Greek Mythology

Telemachus and Penelope in front of a tapestry weaving frame, drawing from a 5th centruy BC vase painting

Telemachus (also transliterated as Telemachos or Telémakhos; literally, "far-away fighter", Τηλέμαχος) is a figure in Greek mythology, the son of Odysseus and Penelope. His part in the saga of Odysseus was described by Homer in the epic poems of the Iliad and the Odyssey, in which his part of the story is often portrayed as a passage into manhood from childhood. In particular, the first four books of the Odyssey are sometimes referred to as the Telemachy.

In the Odyssey

Telemachus was born on the day that his father was called to fight in the Trojan War. Attempting to renege on his oath to defend Helen, Odysseus sowed salt into his fields in feigned madness. When the emissary Palamedes, who has been sent to call Odysseus to battle, placed the infant Telemachus before the plow, Odysseus stopped, proving his sanity and obliging himself to the war.

After his father had been gone for nearly 20 years, young Telemachus came of age and was visited by Athena, who disguised herself as Mentor and advised him to travel in search of news of his father. He traveled to Pylos and Lacedaemon. Their rulers, Nestor and Menelaus, were very courteous. Nestor's son Pisistratus accompanied him on this search, however, they only find out that Odysseus is being held captive by Calypso. When he returns, he visits the swineherd Eumaeus under the prompting of Athena, and discovers that the beggar staying with the swineherd at the time is indeed his father. He then accompanies Odysseus and the swineherd into the hall where they kill all the suitors.

Telemachus's story is mostly separate from the actual main conflict of the story, but also potrays an important event for Telemachus. For most of his life, having been sheltered and raised by his mother and his nurse, he has not gained the masculinity that comes with adulthood. For instance, when Telemachus calls the people of Ithaca for council in the square, after telling the people of his plight, he bursts into tears. Athena pushes Telemachos off into his own transformation in the story. This is another tale Homer has weaved into the Odyssey.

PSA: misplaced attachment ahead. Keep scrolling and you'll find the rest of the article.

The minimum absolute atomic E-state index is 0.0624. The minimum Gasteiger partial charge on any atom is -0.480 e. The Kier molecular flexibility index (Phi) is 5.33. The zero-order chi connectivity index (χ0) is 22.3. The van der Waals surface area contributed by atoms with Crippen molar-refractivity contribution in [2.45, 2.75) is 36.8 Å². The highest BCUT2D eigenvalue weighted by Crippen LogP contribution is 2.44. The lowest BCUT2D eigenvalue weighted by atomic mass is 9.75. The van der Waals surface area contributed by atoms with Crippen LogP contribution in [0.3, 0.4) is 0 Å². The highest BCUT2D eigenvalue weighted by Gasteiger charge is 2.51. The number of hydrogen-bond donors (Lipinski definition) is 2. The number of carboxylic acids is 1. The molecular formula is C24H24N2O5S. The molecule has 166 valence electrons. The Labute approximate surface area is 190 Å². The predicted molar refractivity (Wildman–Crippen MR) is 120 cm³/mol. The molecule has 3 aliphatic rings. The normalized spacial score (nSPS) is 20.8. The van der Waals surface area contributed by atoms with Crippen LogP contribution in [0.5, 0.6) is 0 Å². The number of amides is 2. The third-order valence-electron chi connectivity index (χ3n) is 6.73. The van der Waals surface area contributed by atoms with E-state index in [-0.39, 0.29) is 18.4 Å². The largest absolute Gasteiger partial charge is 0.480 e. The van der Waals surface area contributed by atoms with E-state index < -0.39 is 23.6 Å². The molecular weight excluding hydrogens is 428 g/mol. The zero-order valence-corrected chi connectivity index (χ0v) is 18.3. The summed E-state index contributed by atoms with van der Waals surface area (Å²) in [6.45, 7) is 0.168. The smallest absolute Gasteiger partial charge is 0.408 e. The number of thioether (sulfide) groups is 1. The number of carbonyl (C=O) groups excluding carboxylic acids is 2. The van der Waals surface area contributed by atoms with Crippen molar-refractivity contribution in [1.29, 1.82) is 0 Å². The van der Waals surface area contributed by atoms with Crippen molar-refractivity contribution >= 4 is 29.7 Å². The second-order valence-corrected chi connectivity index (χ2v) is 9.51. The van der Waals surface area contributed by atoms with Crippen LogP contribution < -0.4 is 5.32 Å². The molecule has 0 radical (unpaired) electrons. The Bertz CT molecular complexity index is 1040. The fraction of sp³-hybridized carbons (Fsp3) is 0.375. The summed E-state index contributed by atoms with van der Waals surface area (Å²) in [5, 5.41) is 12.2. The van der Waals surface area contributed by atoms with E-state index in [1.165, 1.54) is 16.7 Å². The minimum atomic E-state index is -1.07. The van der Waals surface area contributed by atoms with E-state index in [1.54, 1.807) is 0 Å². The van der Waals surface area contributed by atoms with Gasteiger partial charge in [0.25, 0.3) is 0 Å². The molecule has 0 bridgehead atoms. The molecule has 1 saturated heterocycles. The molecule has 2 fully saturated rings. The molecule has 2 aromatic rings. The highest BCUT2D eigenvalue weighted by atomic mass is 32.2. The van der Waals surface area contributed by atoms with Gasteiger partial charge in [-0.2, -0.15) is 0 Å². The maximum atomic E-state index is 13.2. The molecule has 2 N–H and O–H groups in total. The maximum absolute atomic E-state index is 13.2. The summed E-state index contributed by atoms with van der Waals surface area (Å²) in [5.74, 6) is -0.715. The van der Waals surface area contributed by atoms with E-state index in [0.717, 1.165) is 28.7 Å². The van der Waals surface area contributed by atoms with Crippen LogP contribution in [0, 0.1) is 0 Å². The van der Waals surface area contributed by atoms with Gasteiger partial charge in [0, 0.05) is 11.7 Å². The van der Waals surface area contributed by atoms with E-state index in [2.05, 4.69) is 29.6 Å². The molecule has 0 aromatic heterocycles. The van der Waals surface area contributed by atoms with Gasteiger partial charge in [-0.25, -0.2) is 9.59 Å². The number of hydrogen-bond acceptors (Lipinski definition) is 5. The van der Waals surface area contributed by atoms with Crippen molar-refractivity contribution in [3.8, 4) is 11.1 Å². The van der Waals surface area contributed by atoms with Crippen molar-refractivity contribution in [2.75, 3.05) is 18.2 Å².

Greek Mythology

Athena (in the form of Mentor) und Telemachus


Book 2: Telemachus Prepares for his Voyage
Book 3: Telemachus Visits Nestor in Pylos

Greek Mythology

Telemachus in the Palace of Menelaus

Book 4 Telemachus Visits Menelaus in Sparta

Book 15: Telemachus Returns to Ithaca

Greek Mythology

Reunion of Odysseus and Telemachus, Henri-Lucien Doucet

Telemachus And The Nymphs Of Calypso Print by Angelica Kauffmann

Telemachus and the Nymphs of Calypso, Angelica Kauffmann

Greek Mythology

Calypso's Reception of Telemachus and Me, Benjamin West

Telemachus Requests Permission From Pluto To Seek His Father In The Underworld Print by Bartolomeo Pinelli

Telemachus Requests Permission from Pluto to Seek His Father in the Underworld, Bartolomeo Pinelli

Telemachus And The Nymphs Of Calypso Print by Angelica Kauffmann

Telemachus and the Nymphs of Calypso, Angelica Kauffmann

Telemachus On The Island Of The Goddess Calypso Print by Hugues Taraval

Telemachus on the Island of the Goddess Calypso, Hugues Taraval

Greek Mythology

Telemachus, Luigi Bienaimé,

Other Appearances

According to the Telegony, Telemachus married Circe after his father's death.

Telemachus is the subject of Francois Fénelon's The Adventures of Telemachus, Son of Ulysses (1699), a scathing attack on the monarchy of France. In James Joyce's Ulysses, Stephen Dedalus is the analogue of Telemachus.

Christian tradition holds that an act of Saint Telemachus caused the end of the colosseum games.

The Odyssey, Homer , Robert Fagles (Translator), Bernard MacGregor Walke Knox (Introduction)

Greek Mythology

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